Check out the MSU Turf Channel on YouTube. here>>
New web site for disease identification: www.msuturfdiseases.net
Information most relevant for Autumn
Terry Davis and Dr. David Smitley provide their annual update on grub control products.
Soil compaction, soil layering and excessive thatch buildup are common problems on home lawns in Michigan. Cultivation (also called aerification) is the process of physically modifying the soil by removing plugs from the soil profile.
Learn key identification characteristics of common and not-so-common turfgrass weeds found in Michigan and the midwest.
The MSU Department of Plant Pathology has developed a great web site for identification of turf diseases as well as detailed information and photos of 22 turf diseases.
Japanese beetle larvae can cause serious damage to golf course fairways and occasionally to home lawns. It normally is not a problem of non-irrigated turf.
The European chafer may be the most serious grub pest of home lawns and low-maintenance turf.
Purchasing quality turfgrass seed for reestablishing lawns or establishing new lawns is critical to the future success of the lawn. Several key words often seen on bags of lawn seed are common indicators of what turfgrass species the bag contains.
Several factors determine turf survival under water: turfgrass species, submersion duration, submersion depth, water temperature and light intensity.
Kentucky bluegrass is the most widely used turfgrass in Michigan. It is used in home lawns, institutional grounds, parks and athletic fields. The species is persistent and attractive and has a medium to fine leaf texture and medium to dark green color when properly fertilized.
This report summarizes the 3 year study evaluating 15 natural sports turf sytems on the market. Researchers subjected each field sytem to simulated American football traffic over multiple seasons. Turf cover and surface playability characteristics were determined throughout the season. Soil infiltration rates were measured at the conclusion of each season.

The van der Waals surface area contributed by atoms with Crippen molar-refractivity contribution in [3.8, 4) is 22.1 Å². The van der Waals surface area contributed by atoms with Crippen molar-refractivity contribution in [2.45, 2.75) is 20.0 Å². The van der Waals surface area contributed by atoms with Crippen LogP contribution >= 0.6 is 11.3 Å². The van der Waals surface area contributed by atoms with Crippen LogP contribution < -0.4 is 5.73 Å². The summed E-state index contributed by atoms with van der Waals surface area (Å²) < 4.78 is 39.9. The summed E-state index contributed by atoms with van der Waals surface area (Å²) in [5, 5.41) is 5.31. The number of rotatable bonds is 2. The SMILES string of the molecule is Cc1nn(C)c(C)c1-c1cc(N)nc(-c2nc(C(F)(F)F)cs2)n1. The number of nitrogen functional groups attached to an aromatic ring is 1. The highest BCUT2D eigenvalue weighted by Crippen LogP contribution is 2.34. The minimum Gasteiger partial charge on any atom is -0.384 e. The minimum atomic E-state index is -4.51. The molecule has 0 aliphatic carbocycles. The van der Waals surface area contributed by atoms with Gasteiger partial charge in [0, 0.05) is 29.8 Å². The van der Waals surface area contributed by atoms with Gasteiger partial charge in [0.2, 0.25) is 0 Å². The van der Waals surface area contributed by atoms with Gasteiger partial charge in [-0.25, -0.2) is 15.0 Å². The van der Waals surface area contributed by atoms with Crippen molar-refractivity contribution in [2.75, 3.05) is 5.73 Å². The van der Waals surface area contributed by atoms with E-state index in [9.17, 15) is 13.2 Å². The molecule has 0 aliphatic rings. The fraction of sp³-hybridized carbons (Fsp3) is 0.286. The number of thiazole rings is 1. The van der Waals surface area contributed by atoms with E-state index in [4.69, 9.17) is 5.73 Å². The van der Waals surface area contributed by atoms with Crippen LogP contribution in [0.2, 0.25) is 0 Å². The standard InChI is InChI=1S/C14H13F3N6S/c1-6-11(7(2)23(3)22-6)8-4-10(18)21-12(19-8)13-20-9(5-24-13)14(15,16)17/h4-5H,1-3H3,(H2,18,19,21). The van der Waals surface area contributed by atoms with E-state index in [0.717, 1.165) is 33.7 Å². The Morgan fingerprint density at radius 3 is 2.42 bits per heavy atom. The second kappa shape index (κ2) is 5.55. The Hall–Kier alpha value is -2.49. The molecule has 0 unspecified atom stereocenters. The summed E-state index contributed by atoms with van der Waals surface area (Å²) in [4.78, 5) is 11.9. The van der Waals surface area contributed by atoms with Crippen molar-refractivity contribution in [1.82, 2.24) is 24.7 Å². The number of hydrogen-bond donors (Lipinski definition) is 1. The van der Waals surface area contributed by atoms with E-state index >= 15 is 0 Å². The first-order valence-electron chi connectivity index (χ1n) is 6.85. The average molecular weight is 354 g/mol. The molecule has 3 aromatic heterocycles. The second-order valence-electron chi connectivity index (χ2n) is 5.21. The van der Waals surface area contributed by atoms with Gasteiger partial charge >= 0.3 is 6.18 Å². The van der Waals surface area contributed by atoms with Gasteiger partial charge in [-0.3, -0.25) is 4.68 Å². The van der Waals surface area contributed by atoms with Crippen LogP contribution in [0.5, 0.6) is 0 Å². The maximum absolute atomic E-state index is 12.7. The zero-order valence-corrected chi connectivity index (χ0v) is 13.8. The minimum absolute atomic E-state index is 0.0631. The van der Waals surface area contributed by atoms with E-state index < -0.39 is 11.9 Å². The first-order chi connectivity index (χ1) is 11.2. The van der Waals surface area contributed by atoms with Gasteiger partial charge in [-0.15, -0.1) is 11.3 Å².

The built-up sand-capped athletic field system is a cost effective renovation process for failing native soil athletic fields. Research designed to address the feasibility of this renovation process has determined that a drain tile spacing of 13 feet apart, combined with a 1 inch sand topdressing layer, can substantially improve athletic field drainage and surface stability, and as much as ½ inch of topdressing sand, applied over a 5-week period, will improve turfgrass stability and wear tolerance. Other highlights include a general overview of the built-up sand-capped athletic field system, a renovation timeline and cost-benefit analysis.
Optimizing Cultural Practices to Improve Athletic Field Performance
Legislation restricting phosphorus use on turfgrass in Michigan became effective Jan. 1, 2012.
• MSU Soil Testing Lab Recommendations for Phosphorus Applications to Turfgrass • Natural Resources and Environmental Protection Act (Excerpt), Act 451 of 1994, Part 85 Fertilizers: Sections pertaining to phosphorus restrictions highlighted. • New Legislation Restricts Phosphorus Fertilizer Application on Turf, article by April Hunt, MDARD • Phosphorus Restrictions FAQ's • Use Phosphorus Free Fertilizer
The MSU Department of Entomology has developed a great web site for identification of turf insects as well as detailed information and photos of 14 turf insects.
Additional resources you may find helpful
Seems like every lawn is being overrun with these pesky diggers.
Integrated pest management (IPM) is a system of managing pests by using a variety of control methods. For turfgrass management, the system is designed to optimize conditions for healthy plant growth because a healthy and vigorously growing lawn can tolerate a higher degree of pest pressure.
Crabgrass is one of the most prevalent grassy weeds found in Michigan lawns. Crabgrass thrives in full sunlight and high temperatures and can easily out compete common cool-season grasses under these conditions.
The bluedgrass billbug, Sphenophorus parvulus, is a weevil that occasionally causes extensive damage to home lawns in Michigan. These beetles are named because of their long snout or "bill" which ends in a set of small mandibles or jaws. Billbugs in the lawn are generally not detected until the first signs of damage appear in July.
The MSU GDDTracker network monitors weather data from Michigan, Indiana, Illinois and Ohio. The database updates each evening with the previous days data and a new five day forecast. GDDTracker includes tools for weed emergence, insect activiy, and application timing for annual bluegrass seedhead suppression.
The Buckeye Sports Turf Program was developed to keep sports field managers abreast of current topics important in the management of cool season athletic fields.
For information on the Chapter or pending events, contact MiSTMA Headquarters at (517) 712-3407, or email Amy Fouty, Michigan State University, at email@example.com, or go to www.mistma.org to visit the chapter's web site.
The non-ag irrigation committee recently completed a document outlining best management practices for non-agricultural irrigation. The BMP document is available for download. Several external irrigation resources are also available here.
Turfgrass Research Reports for 2006-2009. Reports on previous year's project for MSU Turf Team members.